Here to Stay

by Anthony Tao, Liane Halton

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New Normal 02:32
The viruses had first and last names until there were too many to count. We grafted masks onto their faces and by that point, what did names matter? We locked them in boxes sealed within larger boxes built in ten days, but still they leaked out into the streets, bumping randomly into people who could not see. Watch for them, we whispered, but to us they all looked the same. We practiced saying plague, a fun word, not knowing the other ways we are doomed. We stalked the side alleys with déjà vu, feeling we’d done this before, back in another lifetime—spying on neighbors, reporting family, misery enforced as baseline. In a way, we are all the same disease. To survive humans, you have to give up humanity—so says the tyrant within. Our lungs cracked like sheet ice. Breath whistled through our veins like steam. We searched for sickness, but there was only sharpness, like guilt.
The virus watched, nose pressed against the window, but the lovers didn’t notice, they rolled like bonobos, shaking the bed. We heard through our walls, which means they could hear us, too, shaking in ways animals can, forgetting—forgiving—our limbs, our organs, all the ways our rococo parts can thrash, can work toward climax, can spoil, omphalos of all the worlds where we exist, our vigor omnidirectional. On the other side, our other neighbor pounded on the wall. Damn him, we thought, could he not take it up with the virus, out there? Of course, we knew we were being unfair. The virus was here to stay. We could sense it even now, lonely virus shivering in the cold, eyes alit upon the ecstasy unfolding, time and everything stopped, its breath fogging up our window, trying to leave a reminder, its mouth curled in an O, shouting Ooh-la-la. And, Bravo!
Solo 01:51
In the Air 02:40
Masks. Wearing them, we were more aware of the other. Our eyes locked more often, for longer, searching for provocation, gauging interest down to conjunctiva. We experimented with sounds, soughing and snuffling, and remembered the lessons our cats and dogs had taught: ears back, head tilted. We were polite to those we did not care for, widening our expressions, softening our brows to say we understand the feeling. But occasionally, next to a body we leaned toward, we grimaced with yearning, with agony and despair that we could not rip off these masks and laugh at our poor nerves aflutter. Our gazes settled on cloudshadow and withy, old tiles on rooftops and dragon wings rippling the pale blue. We saw the ways we merge with the world, with the air, taking into our lungs the trees, the purslane in pavement, the rewards for being who we are. Magic, we said to ourselves, forgetting what we were afraid of.
In Our Wants 03:50
We smiled through facemasks, said hello with our brows, held open doors to remind each other we were still here. We nodded knowingly on our grocery runs, greeted, The sky is nice. The air, clean. We were surrounded by kindness that made us forget our grief; we found decency that made us forget the rest. Our hearts itched for reason, our minds wanted for touch. Whatever else we craved, of insurrection or truth, whatever small bonuses we desired for ourselves, or ailments we nursed, of anger or temperatures, we did it indoors. We pulled our curtains and waited till the kettle screeched, then said exactly what we had always wanted.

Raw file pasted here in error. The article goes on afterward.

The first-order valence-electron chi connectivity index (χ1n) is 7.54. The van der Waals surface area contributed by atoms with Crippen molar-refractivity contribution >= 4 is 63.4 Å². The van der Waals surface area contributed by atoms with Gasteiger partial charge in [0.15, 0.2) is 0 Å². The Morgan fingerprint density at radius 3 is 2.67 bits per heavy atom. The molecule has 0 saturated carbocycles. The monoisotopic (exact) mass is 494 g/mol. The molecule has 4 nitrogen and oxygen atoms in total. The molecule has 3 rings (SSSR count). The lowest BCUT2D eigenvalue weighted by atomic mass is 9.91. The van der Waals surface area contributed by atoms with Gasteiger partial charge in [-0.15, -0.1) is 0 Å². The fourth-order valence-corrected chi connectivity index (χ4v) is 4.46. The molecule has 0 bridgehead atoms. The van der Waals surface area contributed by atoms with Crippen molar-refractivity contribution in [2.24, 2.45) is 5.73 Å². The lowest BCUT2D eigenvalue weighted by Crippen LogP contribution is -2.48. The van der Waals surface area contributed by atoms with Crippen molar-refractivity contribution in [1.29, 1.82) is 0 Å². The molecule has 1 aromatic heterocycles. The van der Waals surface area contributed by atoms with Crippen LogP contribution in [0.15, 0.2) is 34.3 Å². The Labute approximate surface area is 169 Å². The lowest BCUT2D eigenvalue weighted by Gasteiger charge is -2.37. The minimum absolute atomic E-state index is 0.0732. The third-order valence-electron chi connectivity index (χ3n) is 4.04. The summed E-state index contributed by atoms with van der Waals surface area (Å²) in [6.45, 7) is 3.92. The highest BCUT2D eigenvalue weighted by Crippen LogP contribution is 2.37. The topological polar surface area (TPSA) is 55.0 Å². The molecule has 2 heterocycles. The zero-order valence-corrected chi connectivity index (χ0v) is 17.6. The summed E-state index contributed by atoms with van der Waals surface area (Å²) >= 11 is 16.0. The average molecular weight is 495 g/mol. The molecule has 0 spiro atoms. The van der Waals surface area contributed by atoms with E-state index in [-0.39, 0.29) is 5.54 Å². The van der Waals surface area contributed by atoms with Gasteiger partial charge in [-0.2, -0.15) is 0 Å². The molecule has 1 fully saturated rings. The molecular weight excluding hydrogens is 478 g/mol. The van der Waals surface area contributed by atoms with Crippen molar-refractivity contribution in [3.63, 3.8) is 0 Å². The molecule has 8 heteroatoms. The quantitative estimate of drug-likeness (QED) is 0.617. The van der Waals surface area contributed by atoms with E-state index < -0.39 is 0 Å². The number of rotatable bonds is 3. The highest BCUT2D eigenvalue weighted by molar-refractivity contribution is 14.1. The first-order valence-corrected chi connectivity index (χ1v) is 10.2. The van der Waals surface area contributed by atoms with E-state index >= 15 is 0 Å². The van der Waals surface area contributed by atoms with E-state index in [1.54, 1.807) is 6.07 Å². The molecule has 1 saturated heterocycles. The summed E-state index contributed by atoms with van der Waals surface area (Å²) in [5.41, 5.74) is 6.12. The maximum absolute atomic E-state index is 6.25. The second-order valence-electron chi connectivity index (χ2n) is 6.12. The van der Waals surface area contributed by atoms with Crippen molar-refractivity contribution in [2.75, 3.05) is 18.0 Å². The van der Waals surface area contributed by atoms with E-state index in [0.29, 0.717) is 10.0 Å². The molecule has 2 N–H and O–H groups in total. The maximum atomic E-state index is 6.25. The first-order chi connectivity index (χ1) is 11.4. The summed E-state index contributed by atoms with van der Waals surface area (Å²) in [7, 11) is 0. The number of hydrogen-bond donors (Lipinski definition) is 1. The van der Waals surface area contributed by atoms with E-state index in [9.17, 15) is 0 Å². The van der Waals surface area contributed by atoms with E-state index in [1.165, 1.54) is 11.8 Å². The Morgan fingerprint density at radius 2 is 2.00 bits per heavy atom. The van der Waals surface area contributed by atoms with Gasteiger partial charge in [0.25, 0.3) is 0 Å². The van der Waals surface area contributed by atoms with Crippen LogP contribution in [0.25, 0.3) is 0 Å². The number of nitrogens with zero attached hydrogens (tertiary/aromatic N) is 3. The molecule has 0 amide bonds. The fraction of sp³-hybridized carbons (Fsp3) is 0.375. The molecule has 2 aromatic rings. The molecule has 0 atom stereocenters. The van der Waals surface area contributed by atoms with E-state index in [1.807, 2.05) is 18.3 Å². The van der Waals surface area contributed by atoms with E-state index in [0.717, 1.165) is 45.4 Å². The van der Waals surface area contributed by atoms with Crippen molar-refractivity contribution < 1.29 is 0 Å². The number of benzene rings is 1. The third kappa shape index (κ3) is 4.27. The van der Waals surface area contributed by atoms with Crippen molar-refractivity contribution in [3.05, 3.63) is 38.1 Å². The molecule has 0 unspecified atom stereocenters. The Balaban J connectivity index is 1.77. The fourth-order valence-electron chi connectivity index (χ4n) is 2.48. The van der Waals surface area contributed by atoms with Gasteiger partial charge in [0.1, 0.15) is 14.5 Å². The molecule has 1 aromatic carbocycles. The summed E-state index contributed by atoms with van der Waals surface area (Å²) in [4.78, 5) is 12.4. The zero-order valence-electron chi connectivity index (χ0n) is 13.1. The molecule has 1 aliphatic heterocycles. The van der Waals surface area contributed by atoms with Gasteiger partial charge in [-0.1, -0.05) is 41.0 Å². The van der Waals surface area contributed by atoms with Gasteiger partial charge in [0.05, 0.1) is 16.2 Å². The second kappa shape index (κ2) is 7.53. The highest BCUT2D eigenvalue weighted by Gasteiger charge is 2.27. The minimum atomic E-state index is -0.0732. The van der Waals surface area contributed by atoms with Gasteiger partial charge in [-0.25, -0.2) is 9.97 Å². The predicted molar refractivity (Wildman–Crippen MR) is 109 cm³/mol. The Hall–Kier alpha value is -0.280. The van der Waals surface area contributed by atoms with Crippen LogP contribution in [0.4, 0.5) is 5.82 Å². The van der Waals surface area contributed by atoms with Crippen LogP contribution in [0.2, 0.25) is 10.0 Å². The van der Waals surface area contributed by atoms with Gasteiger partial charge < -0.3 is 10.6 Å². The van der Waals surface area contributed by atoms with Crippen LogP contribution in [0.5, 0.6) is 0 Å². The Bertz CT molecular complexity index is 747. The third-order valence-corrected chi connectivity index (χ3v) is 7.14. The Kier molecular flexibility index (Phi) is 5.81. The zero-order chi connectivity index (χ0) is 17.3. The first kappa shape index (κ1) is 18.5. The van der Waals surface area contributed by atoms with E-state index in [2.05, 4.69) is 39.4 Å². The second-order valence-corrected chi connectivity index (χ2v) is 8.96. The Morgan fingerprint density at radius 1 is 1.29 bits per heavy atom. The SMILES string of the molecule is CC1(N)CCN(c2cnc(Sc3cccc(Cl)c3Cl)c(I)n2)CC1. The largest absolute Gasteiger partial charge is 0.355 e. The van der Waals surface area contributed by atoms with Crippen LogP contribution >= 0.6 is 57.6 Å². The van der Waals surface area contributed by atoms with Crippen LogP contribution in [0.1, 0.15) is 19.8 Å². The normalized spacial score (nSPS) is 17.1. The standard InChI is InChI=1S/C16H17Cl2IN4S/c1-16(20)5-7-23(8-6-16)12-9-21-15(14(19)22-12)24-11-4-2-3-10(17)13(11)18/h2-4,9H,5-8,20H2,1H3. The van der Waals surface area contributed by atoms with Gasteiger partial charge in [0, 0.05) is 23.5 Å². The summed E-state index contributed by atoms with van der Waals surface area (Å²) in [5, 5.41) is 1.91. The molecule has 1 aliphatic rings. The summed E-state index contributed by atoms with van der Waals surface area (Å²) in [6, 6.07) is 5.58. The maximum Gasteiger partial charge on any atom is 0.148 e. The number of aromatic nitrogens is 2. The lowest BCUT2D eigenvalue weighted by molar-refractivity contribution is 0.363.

In the Heart 03:20
We stopped saying hello. We infected with caprice, infected ones we love with doubt, those we dislike with conviction; with memories of the gone, which is an exacting affliction, afflicted as we are with the same disease; with misunderstanding; with truth blasted out like a sneeze; with borders we could now see; with suspicion and blame we no longer kept to ourselves. The virus was gone. In those early days we replaced it with energy and humor, then with our sense of what is righteous, trying to infect others. A triumph for our country, the news trumpeted, while we questioned if we deserved it. We leaned away from bodies, stopped holding doors. We dragged our feet on office carpets, burdened by familiar debts. We looked mockingly on those still masked, forgetting the ways we are infectious. We walked the streets like sorrowful ghosts and with two fingers rubbed our chests. What is it that was missing?
Here to Stay 02:40


In late 2019, the emergence of SARS-CoV-2 changed everything.

We were in Beijing when the outbreak occurred. Working on this album provided necessary catharsis as we watched the virus circulate through our neighborhoods, our society, our hearts and minds, and then our world.

We hope this album finds you safe and healthy wherever you are. It is natural to feel fear, grief, and anger during times of crisis. But far from dividing us, let these feelings be proof of our common humanity.


released May 22, 2020

Cover Photo: Nina Dillenz
Inside Photos, Art, and Design: Andrew Braun, Zuhui Ghang, Sven von Wildenrath, Simona Murrone, Wil Turner, Dennis Sazonov
Mixing: Kevin Carafa

"In the Air" video by Nina Dillenz:


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Anthony Tao, Liane Halton Beijing, China

LIANE HALTON graduated from Rhodes University in South Africa in classical guitar performance and composition. ANTHONY TAO is an editor and writer whose poetry has appeared in publications such as Prairie Schooner, Borderlands, The Cortland Review, Kartika Review, Frontier, Asian Cha, etc. ... more

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